# Poincaré map

In mathematics, particularly in dynamical systems, a first recurrence map or Poincaré map, named after Henri Poincaré, is the intersection of a periodic orbit in the state space of a continuous dynamical system with a certain lower-dimensional subspace, called the Poincaré section, transversal to the flow of the system. More precisely, one considers a periodic orbit with initial conditions within a section of the space, which leaves that section afterwards, and observes the point at which this orbit first returns to the section. One then creates a map to send the first point to the second, hence the name first recurrence map. The transversality of the Poincaré section means that periodic orbits starting on the subspace flow through it and not parallel to it.[citation needed]

A Poincaré map can be interpreted as a discrete dynamical system with a state space that is one dimension smaller than the original continuous dynamical system. Because it preserves many properties of periodic and quasiperiodic orbits of the original system and has a lower-dimensional state space, it is often used for analyzing the original system in a simpler way.[citation needed] In practice this is not always possible as there is no general method to construct a Poincaré map.

A Poincaré map differs from a recurrence plot in that space, not time, determines when to plot a point. For instance, the locus of the Moon when the Earth is at perihelion is a recurrence plot; the locus of the Moon when it passes through the plane perpendicular to the Earth's orbit and passing through the Sun and the Earth at perihelion is a Poincaré map.[citation needed] It was used by Michel Hénon to study the motion of stars in a galaxy, because the path of a star projected onto a plane looks like a tangled mess, while the Poincaré map shows the structure more clearly.

## Definition

Let (R, M, φ) be a global dynamical system, with R the real numbers, M the phase space and φ the evolution function. Let γ be a periodic orbit through a point p and S be a local differentiable and transversal section of φ through p, called a Poincaré section through p.

Given an open and connected neighborhood $U\subset S$ of p, a function

$P:U\to S$ is called Poincaré map for the orbit γ on the Poincaré section S through the point p if

• P(p) = p
• P(U) is a neighborhood of p and P:UP(U) is a diffeomorphism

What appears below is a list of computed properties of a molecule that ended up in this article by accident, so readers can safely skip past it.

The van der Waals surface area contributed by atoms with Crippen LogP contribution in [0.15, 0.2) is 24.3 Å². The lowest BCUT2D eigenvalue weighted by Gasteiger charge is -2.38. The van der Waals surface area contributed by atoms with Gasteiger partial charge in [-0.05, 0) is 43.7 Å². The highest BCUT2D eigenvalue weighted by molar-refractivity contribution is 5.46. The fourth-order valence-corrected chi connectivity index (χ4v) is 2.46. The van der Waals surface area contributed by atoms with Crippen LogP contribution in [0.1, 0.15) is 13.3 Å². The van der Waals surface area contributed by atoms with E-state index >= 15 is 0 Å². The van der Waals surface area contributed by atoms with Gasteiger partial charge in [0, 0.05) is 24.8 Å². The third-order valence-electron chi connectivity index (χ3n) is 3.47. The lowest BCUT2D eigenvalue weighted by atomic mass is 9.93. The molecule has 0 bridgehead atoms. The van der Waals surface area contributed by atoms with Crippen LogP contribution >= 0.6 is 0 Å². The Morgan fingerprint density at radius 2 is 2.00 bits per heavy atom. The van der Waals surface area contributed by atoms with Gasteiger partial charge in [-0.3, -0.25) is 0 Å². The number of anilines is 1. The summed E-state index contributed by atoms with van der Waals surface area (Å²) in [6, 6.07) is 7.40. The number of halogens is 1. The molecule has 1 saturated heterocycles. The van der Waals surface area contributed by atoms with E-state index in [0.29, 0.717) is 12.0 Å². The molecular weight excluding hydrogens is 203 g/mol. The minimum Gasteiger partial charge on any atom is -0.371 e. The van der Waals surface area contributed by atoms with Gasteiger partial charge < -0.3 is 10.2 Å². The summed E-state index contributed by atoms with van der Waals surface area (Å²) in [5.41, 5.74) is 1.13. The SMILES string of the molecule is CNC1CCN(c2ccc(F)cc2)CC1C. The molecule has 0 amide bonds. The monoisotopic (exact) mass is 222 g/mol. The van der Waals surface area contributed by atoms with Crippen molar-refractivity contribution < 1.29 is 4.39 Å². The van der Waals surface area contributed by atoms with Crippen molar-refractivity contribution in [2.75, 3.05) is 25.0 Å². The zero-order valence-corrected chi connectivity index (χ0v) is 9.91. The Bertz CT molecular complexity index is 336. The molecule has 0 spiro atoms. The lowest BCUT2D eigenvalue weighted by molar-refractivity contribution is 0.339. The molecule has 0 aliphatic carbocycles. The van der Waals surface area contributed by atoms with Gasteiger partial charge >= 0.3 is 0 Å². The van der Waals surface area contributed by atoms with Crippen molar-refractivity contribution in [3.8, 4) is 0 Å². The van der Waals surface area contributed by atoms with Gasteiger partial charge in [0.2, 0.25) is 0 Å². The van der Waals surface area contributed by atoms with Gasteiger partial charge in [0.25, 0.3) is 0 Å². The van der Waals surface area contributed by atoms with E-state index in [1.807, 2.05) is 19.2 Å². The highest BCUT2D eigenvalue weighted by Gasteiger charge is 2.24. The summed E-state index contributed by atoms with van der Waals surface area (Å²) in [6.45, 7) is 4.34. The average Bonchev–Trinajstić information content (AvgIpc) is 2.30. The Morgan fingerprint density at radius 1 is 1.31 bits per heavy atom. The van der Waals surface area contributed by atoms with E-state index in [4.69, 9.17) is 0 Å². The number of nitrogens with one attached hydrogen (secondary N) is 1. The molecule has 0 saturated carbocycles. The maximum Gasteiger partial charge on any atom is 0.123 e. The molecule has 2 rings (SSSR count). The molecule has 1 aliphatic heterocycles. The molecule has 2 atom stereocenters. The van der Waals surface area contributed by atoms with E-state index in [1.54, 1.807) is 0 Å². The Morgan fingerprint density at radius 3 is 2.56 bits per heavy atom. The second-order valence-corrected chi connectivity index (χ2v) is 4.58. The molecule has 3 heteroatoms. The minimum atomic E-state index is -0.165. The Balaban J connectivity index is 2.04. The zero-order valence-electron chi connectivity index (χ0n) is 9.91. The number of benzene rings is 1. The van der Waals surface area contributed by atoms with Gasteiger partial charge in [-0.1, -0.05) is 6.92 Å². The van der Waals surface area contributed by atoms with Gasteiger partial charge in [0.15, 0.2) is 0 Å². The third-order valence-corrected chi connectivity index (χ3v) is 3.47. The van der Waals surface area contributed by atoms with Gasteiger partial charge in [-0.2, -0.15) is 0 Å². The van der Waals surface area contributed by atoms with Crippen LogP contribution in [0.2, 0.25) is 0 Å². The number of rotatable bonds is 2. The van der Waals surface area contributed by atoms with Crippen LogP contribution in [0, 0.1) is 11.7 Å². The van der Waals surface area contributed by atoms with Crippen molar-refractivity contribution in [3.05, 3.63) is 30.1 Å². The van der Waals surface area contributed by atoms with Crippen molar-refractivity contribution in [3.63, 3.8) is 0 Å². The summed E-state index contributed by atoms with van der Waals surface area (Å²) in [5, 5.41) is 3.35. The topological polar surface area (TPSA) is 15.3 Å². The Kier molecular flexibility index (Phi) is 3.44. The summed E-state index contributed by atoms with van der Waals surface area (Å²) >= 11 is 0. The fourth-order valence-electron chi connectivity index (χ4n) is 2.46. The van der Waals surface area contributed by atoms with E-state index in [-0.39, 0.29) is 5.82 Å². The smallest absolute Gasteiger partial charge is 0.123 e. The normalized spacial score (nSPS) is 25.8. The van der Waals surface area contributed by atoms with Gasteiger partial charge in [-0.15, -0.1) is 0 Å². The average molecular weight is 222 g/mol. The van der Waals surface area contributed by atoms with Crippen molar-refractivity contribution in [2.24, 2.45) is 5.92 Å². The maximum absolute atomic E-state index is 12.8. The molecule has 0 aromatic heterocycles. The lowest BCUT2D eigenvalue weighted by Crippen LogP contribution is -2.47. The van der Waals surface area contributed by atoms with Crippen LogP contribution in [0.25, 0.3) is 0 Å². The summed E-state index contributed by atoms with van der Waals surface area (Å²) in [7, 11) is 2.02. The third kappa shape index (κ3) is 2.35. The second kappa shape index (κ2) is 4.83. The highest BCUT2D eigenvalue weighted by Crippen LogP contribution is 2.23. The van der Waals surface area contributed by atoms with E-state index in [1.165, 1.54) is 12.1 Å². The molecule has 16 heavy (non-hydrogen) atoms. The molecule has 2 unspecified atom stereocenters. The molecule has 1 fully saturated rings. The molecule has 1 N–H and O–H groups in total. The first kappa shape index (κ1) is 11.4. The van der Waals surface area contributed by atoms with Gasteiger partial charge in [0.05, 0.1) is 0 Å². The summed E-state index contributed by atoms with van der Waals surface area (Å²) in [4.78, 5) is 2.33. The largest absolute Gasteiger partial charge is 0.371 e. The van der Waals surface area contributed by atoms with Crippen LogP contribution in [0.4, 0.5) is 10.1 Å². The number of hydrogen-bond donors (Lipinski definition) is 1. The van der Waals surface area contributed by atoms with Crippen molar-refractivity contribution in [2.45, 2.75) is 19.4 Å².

• for every point x in U, the positive semi-orbit of x intersects S for the first time at P(x)

## Example

Consider the following system of differential equations in polar coordinates, $(\theta ,r)\in \mathbb {S} ^{1}\times \mathbb {R} ^{+}$ :

${\begin{cases}{\dot {\theta }}=1\\{\dot {r}}=(1-r^{2})r\end{cases}}$ The flow of the system can be obtained by integrating the equation: for the $\theta$ component we simply have $\theta (t)=\theta _{0}+t$ while for the $r$ component we need to separate the variables and integrate:

$\int {\frac {1}{(1-r^{2})r}}dr=\int dt\Longrightarrow \log \left({\frac {r}{\sqrt {1-r^{2}}}}\right)=t+c$ Inverting last expression gives

$r(t)={\sqrt {\frac {e^{2(t+c)}}{1+e^{2(t+c)}}}}$ and since

$r(0)={\sqrt {\frac {e^{2c}}{1+e^{2c}}}}$ we find

$r(t)={\sqrt {\frac {e^{2t}r_{0}^{2}}{1+r_{0}^{2}(e^{2t}-1)}}}={\sqrt {\frac {1}{1+e^{-2t}\left({\frac {1}{r_{0}^{2}}}-1\right)}}}$ The flow of the system is therefore

$\Phi _{t}(\theta ,r)=\left(\theta +t,{\sqrt {\frac {1}{1+e^{-2t}\left({\frac {1}{r_{0}^{2}}}-1\right)}}}\right)$ The behaviour of the flow is the following:

• The angle $\theta$ increases monotonically and at constant rate.
• The radius $r$ tends to the equilibrium ${\bar {r}}=1$ for every value.

Therefore, the solution with initial data $(\theta _{0},r_{0}\neq 1)$ draws a spiral that tends towards the radius 1 circle.

We can take as Poincaré section for this flow the positive horizontal axis, namely $\Sigma =\{(\theta ,r)\ :\ \theta =0\}$ : obviously we can use $r$ as coordinate on the section. Every point in $\Sigma$ returns to the section after a time $t=2\pi$ (this can be understood by looking at the evolution of the angle): we can take as Poicaré map the restriction of $\Phi$ to the section $\Sigma$ computed at the time $2\pi$ , $\Phi _{2\pi }|_{\Sigma }$ . The Poincaré map is therefore :$\Psi (r)={\sqrt {\frac {1}{1+e^{-4\pi }\left({\frac {1}{r^{2}}}-1\right)}}}$ The behaviour of the orbits of the discrete dynamical system $(\Sigma ,\mathbb {Z} ,\Psi )$ is the following:

• The point $r=1$ is fixed, so $\Psi ^{n}(1)=1$ for every $n$ .
• Every other point tends monotonically to the equilibrium, $\Psi ^{n}(z)\to 1$ for $n\to \pm \infty$ .

## Poincaré maps and stability analysis

Poincaré maps can be interpreted as a discrete dynamical system. The stability of a periodic orbit of the original system is closely related to the stability of the fixed point of the corresponding Poincaré map.

Let (R, M, φ) be a differentiable dynamical system with periodic orbit γ through p. Let

$P:U\to S$ be the corresponding Poincaré map through p. We define

$P^{0}:=\operatorname {id} _{U}$ $P^{n+1}:=P\circ P^{n}$ $P^{-n-1}:=P^{-1}\circ P^{-n}$ and

$P(n,x):=P^{n}(x)$ then (Z, U, P) is a discrete dynamical system with state space U and evolution function

$P:\mathbb {Z} \times U\to U.$ Per definition this system has a fixed point at p.

The periodic orbit γ of the continuous dynamical system is stable if and only if the fixed point p of the discrete dynamical system is stable.

The periodic orbit γ of the continuous dynamical system is asymptotically stable if and only if the fixed point p of the discrete dynamical system is asymptotically stable.